Posted by: Long Memory on January 28, 2008 at 5:18 PM | PERMALINK

Disagreeing with you does not make a person dishonest.

Not inherently. But serial dishonesty in the expression of that disagreement does. As I said, you, and Kristol, have a long record of dishonesty. It's dishonest of you to ignore that point and pretend, in your usual faux-reasonable concern-troll fashion, that the issue at hand is merely disagreement. Thank you for debasing yourself yet again while proving my point.

Posted by: Gregory on January 28, 2008 at 5:44 PM | PERMALINK

I suppose some one has a record of Kristol's predictions, which might not be good.

Oh, I don't know about that!

"Evidence that Iraq may have aided in the horrific attacks of September 11 is beginning to accumulate...." -- Feb. 2003

"He’s [Saddam Hussein] got weapons of mass destruction. At some point he will use them or give them to a terrorist group to use….Look, if we free the people of Iraq we will be respected in the Arab world…..That’s too bad. Most of Europe is with us. And I think we will be respected around the world for helping the people of Iraq to be liberated." -- Feb. 2003

"The battles of Afghanistan and Iraq have been won decisively and honorably."-- April 2003

"I think there's been a certain amount of, frankly, Terry, a kind of pop sociology in America, that, you know, somehow the Shia can't get along with the Sunni, or the Shia in Iraq just want to establish some kind of fundamentalist regime. There's almost no evidence of that at all. Iraq has always been very secular." -- April 2003

“The sounds one hears emanating from the Arab Middle East are the sounds, faint but unmistakable, of the ice cracking. Though long suppressed and successfully repressed, demands for liberal reform and claims of the right to self-government seem to be on the verge of breaking through in that difficult region."-- Dec. 13, 2004.

Posted by: Stefan on January 28, 2008 at 6:14 PM | PERMALINK

Another winner by Kristol:

"Last week the Bush Administration's second-term bear market bottomed out." -- November 2005.

Posted by: Stefan on January 28, 2008 at 6:21 PM | PERMALINK

Stephan,

Interesting, but underwhelming list.

He was clearly wrong on WMD (along with lots of people on both sides), wrong about Shia/Sunni relationships at least in the short term in Iraq, wrong so far on Iraqi involvement in 9/11, and a year too early on the bottoming out of the Bush administration. Most of the rest are too early to tell. I assume when he referred to the "battle" of Iraq and Afghanistan, he was not referring to the conclusion of the military effort, so he seems correcd on those issues. If Iraq turns out well, he surely will be right about respecdt around the world.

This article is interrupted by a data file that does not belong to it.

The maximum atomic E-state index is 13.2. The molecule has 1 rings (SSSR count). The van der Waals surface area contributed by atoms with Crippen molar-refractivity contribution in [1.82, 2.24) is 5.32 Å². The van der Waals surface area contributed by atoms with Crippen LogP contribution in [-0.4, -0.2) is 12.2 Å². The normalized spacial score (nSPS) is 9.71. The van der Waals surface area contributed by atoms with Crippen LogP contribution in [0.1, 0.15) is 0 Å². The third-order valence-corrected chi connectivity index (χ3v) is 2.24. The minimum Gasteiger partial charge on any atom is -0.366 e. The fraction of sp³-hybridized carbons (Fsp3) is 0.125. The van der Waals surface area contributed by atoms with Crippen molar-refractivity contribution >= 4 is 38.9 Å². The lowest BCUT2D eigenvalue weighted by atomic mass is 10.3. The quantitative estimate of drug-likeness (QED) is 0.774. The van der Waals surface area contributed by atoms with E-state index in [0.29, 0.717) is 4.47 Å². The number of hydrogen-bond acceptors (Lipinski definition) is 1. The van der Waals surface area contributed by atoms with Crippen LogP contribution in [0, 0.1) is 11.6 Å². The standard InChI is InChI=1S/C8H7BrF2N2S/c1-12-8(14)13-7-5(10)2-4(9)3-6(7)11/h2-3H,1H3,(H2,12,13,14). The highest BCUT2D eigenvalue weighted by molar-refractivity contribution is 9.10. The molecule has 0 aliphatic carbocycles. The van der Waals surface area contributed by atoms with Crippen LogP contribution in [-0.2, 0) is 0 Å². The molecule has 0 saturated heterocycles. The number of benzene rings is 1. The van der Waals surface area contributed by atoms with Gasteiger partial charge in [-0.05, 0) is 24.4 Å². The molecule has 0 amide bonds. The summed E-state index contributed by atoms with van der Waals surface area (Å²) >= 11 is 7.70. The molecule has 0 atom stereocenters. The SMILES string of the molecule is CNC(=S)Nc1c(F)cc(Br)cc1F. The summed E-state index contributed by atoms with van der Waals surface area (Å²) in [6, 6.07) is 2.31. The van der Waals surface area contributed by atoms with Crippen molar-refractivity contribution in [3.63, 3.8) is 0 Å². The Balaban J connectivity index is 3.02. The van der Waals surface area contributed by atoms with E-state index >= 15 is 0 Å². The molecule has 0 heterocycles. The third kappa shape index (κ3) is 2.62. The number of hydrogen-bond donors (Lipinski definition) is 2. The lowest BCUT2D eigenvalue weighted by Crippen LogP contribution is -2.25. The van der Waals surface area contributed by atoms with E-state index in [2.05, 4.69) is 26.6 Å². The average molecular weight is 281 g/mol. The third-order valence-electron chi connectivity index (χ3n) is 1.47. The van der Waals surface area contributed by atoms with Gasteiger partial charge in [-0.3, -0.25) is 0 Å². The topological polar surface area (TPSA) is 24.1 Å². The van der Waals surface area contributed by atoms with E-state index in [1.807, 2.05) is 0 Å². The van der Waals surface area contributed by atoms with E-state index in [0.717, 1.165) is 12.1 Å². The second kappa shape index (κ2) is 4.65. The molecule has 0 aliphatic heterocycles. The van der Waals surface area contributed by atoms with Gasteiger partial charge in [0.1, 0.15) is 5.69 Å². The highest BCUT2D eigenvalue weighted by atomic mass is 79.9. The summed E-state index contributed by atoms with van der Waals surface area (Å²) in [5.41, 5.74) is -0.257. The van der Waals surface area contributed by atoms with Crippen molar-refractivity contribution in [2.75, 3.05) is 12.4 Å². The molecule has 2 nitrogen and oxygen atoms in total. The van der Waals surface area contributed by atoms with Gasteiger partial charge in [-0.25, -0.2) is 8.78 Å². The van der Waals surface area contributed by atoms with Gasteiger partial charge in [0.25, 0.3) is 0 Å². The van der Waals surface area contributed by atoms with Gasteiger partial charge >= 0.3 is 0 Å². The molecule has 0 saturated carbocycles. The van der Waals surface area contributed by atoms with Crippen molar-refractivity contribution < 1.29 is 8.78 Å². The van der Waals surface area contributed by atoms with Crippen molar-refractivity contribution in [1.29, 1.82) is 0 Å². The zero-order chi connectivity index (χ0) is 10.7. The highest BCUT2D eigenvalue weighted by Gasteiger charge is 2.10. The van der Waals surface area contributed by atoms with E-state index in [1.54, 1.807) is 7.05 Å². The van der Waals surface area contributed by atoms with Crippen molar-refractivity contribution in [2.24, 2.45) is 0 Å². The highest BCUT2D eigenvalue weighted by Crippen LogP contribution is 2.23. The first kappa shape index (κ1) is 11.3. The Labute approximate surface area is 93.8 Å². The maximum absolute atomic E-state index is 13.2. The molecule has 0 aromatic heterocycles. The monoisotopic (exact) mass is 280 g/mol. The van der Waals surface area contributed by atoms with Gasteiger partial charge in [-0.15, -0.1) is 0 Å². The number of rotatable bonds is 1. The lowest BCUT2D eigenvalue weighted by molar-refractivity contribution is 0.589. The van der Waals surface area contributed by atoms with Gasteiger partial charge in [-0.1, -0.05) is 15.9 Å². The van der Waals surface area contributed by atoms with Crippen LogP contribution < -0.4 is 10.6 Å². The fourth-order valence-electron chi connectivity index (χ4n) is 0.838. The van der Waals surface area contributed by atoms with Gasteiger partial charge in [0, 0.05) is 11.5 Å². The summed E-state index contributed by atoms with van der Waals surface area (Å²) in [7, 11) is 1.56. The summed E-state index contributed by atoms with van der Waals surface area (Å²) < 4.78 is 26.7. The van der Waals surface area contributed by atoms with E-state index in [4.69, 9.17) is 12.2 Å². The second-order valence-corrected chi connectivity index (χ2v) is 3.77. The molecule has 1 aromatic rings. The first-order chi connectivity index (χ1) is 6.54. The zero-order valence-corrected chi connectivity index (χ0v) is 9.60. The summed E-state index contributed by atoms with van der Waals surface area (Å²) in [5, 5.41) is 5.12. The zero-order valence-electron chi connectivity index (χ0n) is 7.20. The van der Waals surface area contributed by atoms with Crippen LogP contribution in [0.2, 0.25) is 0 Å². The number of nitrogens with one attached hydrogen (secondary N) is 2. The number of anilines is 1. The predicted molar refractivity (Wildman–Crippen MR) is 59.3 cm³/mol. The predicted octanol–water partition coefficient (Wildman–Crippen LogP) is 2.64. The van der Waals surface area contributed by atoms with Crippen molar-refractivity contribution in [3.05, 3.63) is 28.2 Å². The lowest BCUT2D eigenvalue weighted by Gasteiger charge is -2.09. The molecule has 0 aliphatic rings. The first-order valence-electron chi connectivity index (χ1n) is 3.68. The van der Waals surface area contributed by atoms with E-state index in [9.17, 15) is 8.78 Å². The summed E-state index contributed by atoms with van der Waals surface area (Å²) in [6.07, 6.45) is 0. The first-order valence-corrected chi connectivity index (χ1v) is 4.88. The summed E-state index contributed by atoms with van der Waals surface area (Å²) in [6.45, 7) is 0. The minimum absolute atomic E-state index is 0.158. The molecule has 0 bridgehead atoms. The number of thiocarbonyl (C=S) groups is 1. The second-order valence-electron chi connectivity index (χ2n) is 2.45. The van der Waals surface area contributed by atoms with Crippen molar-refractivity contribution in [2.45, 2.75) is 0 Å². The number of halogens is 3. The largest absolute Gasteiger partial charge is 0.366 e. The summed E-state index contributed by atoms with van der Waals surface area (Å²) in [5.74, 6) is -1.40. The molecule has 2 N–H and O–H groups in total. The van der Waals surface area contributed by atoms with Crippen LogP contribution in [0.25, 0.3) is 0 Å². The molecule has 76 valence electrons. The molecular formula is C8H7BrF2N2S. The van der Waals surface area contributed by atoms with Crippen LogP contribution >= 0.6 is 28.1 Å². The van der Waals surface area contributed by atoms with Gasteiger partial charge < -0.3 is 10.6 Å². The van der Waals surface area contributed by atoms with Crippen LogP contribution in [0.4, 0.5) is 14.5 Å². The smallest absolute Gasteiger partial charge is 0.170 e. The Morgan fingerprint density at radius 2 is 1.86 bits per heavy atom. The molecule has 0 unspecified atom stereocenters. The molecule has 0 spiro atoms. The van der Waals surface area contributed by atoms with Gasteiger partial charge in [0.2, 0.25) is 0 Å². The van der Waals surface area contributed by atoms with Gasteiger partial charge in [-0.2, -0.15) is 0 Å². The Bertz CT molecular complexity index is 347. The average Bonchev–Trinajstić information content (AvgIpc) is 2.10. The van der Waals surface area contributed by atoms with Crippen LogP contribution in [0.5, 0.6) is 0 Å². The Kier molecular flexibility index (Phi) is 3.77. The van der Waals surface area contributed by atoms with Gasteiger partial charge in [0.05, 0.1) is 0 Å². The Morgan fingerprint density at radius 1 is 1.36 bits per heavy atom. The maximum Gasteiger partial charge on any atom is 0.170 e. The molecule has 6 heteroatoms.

I don't spend time keeping track of all Kristol's prognistications, but when I listen to him, he sounds open and honest. You folks just disagree with his opinions. I assume he was right about a few things. I assume he predicted Bush would win re-election. He predicted Hillary would have trouble. He predicted the surge would produce positive results. So, like most, his accuracy is an mixed bag. I suggest folks lose the hostility and either ignore him, or listen to him and decide whether you agree or disagree with him.

Posted by: brian on January 28, 2008 at 7:28 PM | PERMALINK

William Kristol is a total loser. I can't believe anyone pays any attention to him anymore.

Posted by: Leslie on January 28, 2008 at 7:36 PM | PERMALINK

Hey, Kevin, you're always linking us to articles by the ever-so-smarmy Joe Klein. Well, as far as I'm concerned, "Joke Line" is as patently dishonest as they come, whereas Bill Kristol is merely completely delusional.

Posted by: Donald from Hawaii on January 28, 2008 at 8:13 PM | PERMALINK

He was clearly wrong on WMD (along with lots of people on both sides), wrong about Shia/Sunni relationships at least in the short term in Iraq, wrong so far on Iraqi involvement in 9/11, and a year too early on the bottoming out of the Bush administration blah blah blah

So yeah, when it came to the greatest strategic issue of the decade he was wrong about whether the war should be fought, wrong about the rationale for the war, wrong about how the war would be fought, wrong about how long the war would last, wrong about what would happen because of the war, and wrong about how history would judge it. Other than that, great record!

Posted by: Stefan on January 28, 2008 at 9:02 PM | PERMALINK

Stefan,

You have him nailed on a few things, but you go too far in claiming he was wrong on whether the war should be fought and on how history will judge it. You also may go too far on what would happened because of the war (depending on whether you mean short term, where he was wrong, or long term, where it is too soon to tell).

The questions about how history will judge the war and whether it should have been fought are obviously to be determined in the future. I was reading something very interesting the other day (sorry, can remember where) discussing how presidents simply cannot be judged in the present. The difference being that true history is written when the outcoume is known, not while present perceptions control and people don't know the outcome. The principle obviously applied to Truman (who was ridden out of town), also to Reagan (who was under-appreciated), and even to Kennedy (overrated in many respects, but underrated in terms of being able to keep from screwing up and starting a nuclear war - even if he blundered into the situation in the first place - he apparently had he good judgment to resist the crazy advice of generals to start a war).